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Llywela

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  1. Yeah, but it's clearly the beginning of a story arc and we don't yet know where they intend to take that story (will Tilly succeed as first officer? Will she be a disaster? Will Saru face consequences for poor judgement or be proved right in his choice?), so I'm prepared to reserve full judgement until I see how this develops along the way.
  2. Even a high school graduation ceremony seems weird to me, having gone through school in the UK, where we did no such thing. We just finished our exams and left! Graduation ceremonies were for university graduates, not for school leavers, whether primary or secondary!
  3. Also, to be quite frank, fewer people can afford boarding schools these days, as costs have risen astronomically in line with modern standards and expectations (these modern kids, expecting luxuries like central heating), and salaries have not kept pace, so where once even your average middle class family could afford school fees, that is no longer the case. Plus it is now easier to send your children to a good school locally, as the education system has standardised over the last 60 years or so, so middle class families now tend to work something out along those lines - far easier to move into the catchment area of a good school locally than to find the cash for private school fees each term, and that way you get to actually see your kids every day. Which just means that the social distinction between kids who could afford to be sent away to school (to mix with the right sort and make the right connections to further their ambitions later in life) and those who stayed at home to be educated locally is now wider than ever.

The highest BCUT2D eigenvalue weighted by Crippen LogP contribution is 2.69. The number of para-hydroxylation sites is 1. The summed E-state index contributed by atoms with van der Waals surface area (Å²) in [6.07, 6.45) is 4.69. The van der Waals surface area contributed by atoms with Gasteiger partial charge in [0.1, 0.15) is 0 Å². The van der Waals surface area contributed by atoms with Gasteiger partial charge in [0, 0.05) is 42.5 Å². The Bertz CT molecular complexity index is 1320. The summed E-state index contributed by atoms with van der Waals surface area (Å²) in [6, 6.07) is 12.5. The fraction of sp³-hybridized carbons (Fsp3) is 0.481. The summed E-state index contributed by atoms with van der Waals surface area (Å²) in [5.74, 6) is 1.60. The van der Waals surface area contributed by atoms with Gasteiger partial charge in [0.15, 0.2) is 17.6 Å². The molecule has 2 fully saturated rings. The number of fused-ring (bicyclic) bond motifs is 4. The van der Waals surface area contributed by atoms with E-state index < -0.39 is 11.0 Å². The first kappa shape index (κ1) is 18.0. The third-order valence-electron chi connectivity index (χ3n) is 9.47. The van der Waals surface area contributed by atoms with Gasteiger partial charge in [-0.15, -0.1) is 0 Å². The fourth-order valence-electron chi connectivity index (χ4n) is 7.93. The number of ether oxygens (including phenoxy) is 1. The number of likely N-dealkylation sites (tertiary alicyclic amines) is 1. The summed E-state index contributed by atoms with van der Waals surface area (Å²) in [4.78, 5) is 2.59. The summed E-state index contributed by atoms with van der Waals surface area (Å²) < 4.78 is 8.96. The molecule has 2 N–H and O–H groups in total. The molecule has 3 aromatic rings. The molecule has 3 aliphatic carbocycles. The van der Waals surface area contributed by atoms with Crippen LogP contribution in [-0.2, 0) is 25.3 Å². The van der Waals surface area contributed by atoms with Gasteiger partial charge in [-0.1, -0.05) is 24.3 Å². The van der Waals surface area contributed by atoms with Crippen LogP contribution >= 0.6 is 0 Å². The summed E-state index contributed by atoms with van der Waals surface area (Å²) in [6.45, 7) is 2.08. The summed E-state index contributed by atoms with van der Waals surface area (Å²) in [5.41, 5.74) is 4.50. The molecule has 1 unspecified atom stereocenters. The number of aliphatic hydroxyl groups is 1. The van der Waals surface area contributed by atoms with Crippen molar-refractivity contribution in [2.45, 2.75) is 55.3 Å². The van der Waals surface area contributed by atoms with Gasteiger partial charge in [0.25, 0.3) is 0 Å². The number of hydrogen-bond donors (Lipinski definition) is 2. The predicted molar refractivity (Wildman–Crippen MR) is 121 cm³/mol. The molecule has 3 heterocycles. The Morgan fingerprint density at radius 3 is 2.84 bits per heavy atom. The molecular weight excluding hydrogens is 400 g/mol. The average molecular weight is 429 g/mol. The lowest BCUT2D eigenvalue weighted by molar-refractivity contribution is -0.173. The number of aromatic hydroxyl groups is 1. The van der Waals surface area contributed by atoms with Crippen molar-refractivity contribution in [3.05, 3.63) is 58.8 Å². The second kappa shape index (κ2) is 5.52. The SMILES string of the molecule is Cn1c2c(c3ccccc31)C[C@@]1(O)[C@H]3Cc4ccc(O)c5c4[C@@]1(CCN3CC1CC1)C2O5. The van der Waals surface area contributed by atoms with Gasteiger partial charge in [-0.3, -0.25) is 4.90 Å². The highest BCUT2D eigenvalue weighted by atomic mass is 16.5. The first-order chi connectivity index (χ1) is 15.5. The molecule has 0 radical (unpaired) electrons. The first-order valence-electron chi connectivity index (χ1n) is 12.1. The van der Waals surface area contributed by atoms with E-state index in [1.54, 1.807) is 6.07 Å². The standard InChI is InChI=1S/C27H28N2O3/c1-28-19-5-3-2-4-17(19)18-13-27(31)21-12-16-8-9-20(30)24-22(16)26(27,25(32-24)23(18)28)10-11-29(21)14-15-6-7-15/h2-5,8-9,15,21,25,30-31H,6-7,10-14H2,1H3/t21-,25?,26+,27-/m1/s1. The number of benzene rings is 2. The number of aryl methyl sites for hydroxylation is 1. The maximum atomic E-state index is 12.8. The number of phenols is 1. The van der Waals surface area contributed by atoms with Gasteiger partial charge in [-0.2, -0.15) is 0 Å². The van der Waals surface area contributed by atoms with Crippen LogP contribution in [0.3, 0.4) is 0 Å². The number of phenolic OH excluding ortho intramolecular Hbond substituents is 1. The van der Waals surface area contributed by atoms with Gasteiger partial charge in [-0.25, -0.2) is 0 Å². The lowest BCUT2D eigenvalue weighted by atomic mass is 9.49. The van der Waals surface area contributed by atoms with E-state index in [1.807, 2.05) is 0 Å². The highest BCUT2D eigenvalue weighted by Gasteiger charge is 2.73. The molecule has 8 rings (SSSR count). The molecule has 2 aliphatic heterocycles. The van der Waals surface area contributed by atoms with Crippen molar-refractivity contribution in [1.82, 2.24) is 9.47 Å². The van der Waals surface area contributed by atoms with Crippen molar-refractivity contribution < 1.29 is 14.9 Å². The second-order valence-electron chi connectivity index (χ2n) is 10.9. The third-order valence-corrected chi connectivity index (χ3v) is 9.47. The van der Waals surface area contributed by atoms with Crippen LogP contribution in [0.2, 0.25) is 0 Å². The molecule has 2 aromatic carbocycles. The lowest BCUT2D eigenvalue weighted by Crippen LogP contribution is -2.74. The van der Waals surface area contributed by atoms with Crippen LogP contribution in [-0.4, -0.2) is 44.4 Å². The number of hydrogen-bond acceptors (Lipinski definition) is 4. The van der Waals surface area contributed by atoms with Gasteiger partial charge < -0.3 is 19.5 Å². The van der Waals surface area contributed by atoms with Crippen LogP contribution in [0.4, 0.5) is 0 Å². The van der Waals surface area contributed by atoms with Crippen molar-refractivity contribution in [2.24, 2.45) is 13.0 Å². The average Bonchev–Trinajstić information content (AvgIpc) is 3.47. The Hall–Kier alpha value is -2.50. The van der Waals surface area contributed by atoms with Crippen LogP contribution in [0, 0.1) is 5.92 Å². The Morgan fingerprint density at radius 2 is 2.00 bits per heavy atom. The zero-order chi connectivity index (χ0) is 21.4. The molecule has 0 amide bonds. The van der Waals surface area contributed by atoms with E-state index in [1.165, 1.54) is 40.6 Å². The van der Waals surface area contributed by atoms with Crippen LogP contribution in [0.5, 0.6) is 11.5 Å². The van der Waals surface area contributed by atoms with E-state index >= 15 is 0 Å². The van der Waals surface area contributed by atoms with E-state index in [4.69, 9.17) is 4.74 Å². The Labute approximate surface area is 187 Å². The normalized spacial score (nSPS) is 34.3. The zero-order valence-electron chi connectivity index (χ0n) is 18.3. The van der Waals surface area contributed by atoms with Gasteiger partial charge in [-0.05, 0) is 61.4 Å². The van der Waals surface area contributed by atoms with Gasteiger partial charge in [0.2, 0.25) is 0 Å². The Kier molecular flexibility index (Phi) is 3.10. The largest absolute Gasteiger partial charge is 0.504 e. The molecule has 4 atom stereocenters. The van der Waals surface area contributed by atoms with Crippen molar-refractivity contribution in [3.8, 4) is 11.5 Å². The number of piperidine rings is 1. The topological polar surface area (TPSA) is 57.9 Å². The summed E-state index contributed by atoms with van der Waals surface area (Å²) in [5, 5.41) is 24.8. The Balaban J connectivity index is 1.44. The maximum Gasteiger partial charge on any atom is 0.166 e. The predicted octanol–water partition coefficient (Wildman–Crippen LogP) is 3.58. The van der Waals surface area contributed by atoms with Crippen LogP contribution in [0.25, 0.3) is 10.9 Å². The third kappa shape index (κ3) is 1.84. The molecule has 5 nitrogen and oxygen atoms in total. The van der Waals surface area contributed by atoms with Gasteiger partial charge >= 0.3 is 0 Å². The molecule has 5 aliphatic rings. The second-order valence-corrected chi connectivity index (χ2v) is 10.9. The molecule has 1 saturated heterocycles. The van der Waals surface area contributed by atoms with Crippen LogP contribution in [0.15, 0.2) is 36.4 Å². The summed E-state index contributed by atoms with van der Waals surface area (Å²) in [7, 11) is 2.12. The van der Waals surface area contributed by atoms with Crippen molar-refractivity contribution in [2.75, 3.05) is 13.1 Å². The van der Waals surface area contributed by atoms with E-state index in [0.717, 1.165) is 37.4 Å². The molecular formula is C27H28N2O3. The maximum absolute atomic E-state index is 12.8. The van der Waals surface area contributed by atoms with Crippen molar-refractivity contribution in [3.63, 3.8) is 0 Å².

4. Boarding school is very much not a general UK cultural thing - I went to the local comp, and so did everyone else I know. It is a class thing, specific to a very niche sub-section of the population: the rich. Historically, I believe, it stems from an age where there were very few local schools, so the wealthier families, because they could afford it, would send their sons away to be educated. And that also ties in with a lot of snobbery around not wanting their kids to mix with the lower classes (bearing in mind that most of the kids in the district would be lower class), and misogyny around needing to 'break the apron strings' so that little boys wouldn't be too attached to their mothers and governesses, since raising children was women's work with the men not involved, but the men also didn't want their sons to be too 'womanish' as a result of being raised by women, so off to school they were sent. Then, with the expansion of the Empire, a lot of boarding schools were established to cater for children whose parents were overseas in places like India - a lot of Brits who went to work in India really struggled with the climate, so they would send their children home to the UK because they were afraid for their health. And later still, that element of not wanting the 'better class' children to mix with the hoi polloi in local schools continued - and exists to this day. If you read any of the old 'Girls Own' or 'Boys Own' literature set in boarding schools, Enid Blyton for instance, that attitude comes across strongly, with families who considered themselves 'better than' really stretching their finances to the limit to afford school fees rather than suffer the social horror of having their children attend the local school with the riffraff. Boarding school is 100% a elitist thing, all wrapped up with wealth and social status, and only a very small minority of the population ever attends them - which is where, of course, the 'old boys' network begins, on which so many depend for career advancement, which is a big part of how the rich stay rich. It's all about class, and about maintaining a rigid distinction between the classes, making sure the privileged class stay privileged by ensuring that they associate with all the 'right' people and are given an advantage over their more common peers.